The great tragedy of modernist American cuisine is that the Pizza Hut hot dog stuffed crust pizza isn't available here. If you wanted one, you had to travel internationally—until now. Because Gizmodo loves you/wants to kill you, we brought this pizza to America where it belongs.

Here's how to make the greatest advancement in pizza since forever, in the comfort of your own kitchen.


Ingredients

Look, I know you've been wanting that hot dog stuffed crust pizza for a week now. Me too! But I'm damn sure not going to fly to London, or Southeast Asia (where it's also available), or even Athens, Ohio for a goddamn pizza. So, Gizmodo's technology team reverse engineered this wonderpie, breaking it down to all of its core components. Turns out, all of the ingredients are available from a Trader Joe's (or your equivalent hipster market) for less than $20! Here's what you need:

  • Pizza Dough
  • Marinara Sauce (one jar will be plenty)
  • Shredded mozzarella (you can use the fresh stuff too)
  • Basil (optional)
  • Pepperoni (optional)
  • Hot dogs (not optional)
  • I'd also sugest two pizza gadgets: a pizza peel and a pizza stone. The peel is a paddle you use to transfer the pizza to the oven, and the stone is what it cooks on. The latter can set you back some coin. But in a pinch, if you don't have a stone or a peel, you can make this recipe on a baking sheet. In fact, it'll be even easier that way. Your crust won't be as crispy, but let's be real: That's just going to make it more of an authentic Pizza Hut experience. You may also want to keep a defibrillator handy.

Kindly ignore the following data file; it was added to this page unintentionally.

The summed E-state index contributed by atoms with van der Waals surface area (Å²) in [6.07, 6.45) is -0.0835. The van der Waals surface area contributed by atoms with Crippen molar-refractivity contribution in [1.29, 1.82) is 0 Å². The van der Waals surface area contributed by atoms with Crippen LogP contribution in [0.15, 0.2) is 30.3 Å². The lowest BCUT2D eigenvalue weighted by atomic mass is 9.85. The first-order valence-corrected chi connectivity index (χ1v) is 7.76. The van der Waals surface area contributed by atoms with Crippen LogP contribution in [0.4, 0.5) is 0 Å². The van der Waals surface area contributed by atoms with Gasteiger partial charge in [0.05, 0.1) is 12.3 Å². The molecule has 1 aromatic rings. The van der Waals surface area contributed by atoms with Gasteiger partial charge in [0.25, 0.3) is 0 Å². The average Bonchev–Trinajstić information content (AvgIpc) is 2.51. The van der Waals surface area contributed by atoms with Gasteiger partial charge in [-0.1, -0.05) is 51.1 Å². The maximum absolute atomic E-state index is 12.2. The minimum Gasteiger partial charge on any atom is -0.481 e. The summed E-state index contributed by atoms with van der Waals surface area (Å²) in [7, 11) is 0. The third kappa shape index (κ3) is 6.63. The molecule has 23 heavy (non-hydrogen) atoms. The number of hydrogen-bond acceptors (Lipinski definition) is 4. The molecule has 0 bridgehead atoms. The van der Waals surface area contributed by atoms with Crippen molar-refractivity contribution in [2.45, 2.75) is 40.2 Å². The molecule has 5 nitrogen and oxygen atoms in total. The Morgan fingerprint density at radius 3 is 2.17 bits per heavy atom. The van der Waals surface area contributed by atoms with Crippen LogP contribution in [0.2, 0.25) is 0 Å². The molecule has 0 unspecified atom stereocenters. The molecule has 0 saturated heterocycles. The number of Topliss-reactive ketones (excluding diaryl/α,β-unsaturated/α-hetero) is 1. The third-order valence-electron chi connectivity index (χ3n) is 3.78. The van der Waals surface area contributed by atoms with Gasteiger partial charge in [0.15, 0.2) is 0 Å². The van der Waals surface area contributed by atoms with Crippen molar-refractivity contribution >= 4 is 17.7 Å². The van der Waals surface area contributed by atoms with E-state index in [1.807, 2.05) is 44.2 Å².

Finally, a brief note about your meat: You're going to want your dogs to be either short in length or curved if you want to make a nice round pizza. Otherwise, you'll need to slice them or bake a rectangular pizza. I went with little bratwursts because they're both short in length and thin in diameter, which makes them easy to work with. Also, brats are the traditional food of my people, the Alabamians. They are more yummy and bad for you too, which is nice. To whet your appetite, here's what we're shooting for:

    Ready? Okay. Let's go.

    Prep Time

    First of all, pop the stone in the oven and preheat that the oven to 550 for, say, half an hour. You want that stone to be hotter than Robert Scoble's asscrack on a hot summer day when he's trucking 40 pounds of camera gear through a blogger-filled lawn.

    While the dogs are browning, get your dough ready (the pre-made, store-bought stuff is fine). If you're good, you can stretch it out by hand and toss it in the air and all that. But if you kind of suck, like I do, you'll want to roll it out. Once your dough is done, dust your peel with cornmeal. You want to keep your dough from sticking to the peel when you transfer it to the oven. Cornmeal will keep the peel dry and let your dough slide off easily onto the stone. Transfer your flattened dough ball to the dusted peel, and have all your other ingredients at hand.

    Some Assembly Required

    What I didn't realize in advance is that when you slide the pizza off the peel, those dogs are going to want to keep moving while the dough puts the brakes on. This is why you pinch the dough, people! Keeps those hot dogs from rolling. Also, go with a little slower transfer than you normally would. Fuck it, while you're at it, hire a photographer. Learn from my mistakes, for they are shameful.

    Got it in the oven? Good. Set your oven timer for five minutes.

    Oh, what, you thought I forgot the fucking mustard drizzle? YOU CANNOT FORGET THE MUSTARD DRIZZLE PEOPLE!!!

    The Mustard Drizzle

    Finishing Touches

    Stuff Your Face

    Even better, nobody died. Although, I did have heart palpitations for a little while afterwards. (For real.) You should probably go for a run afterwards. Your call. Enjoy your pizza.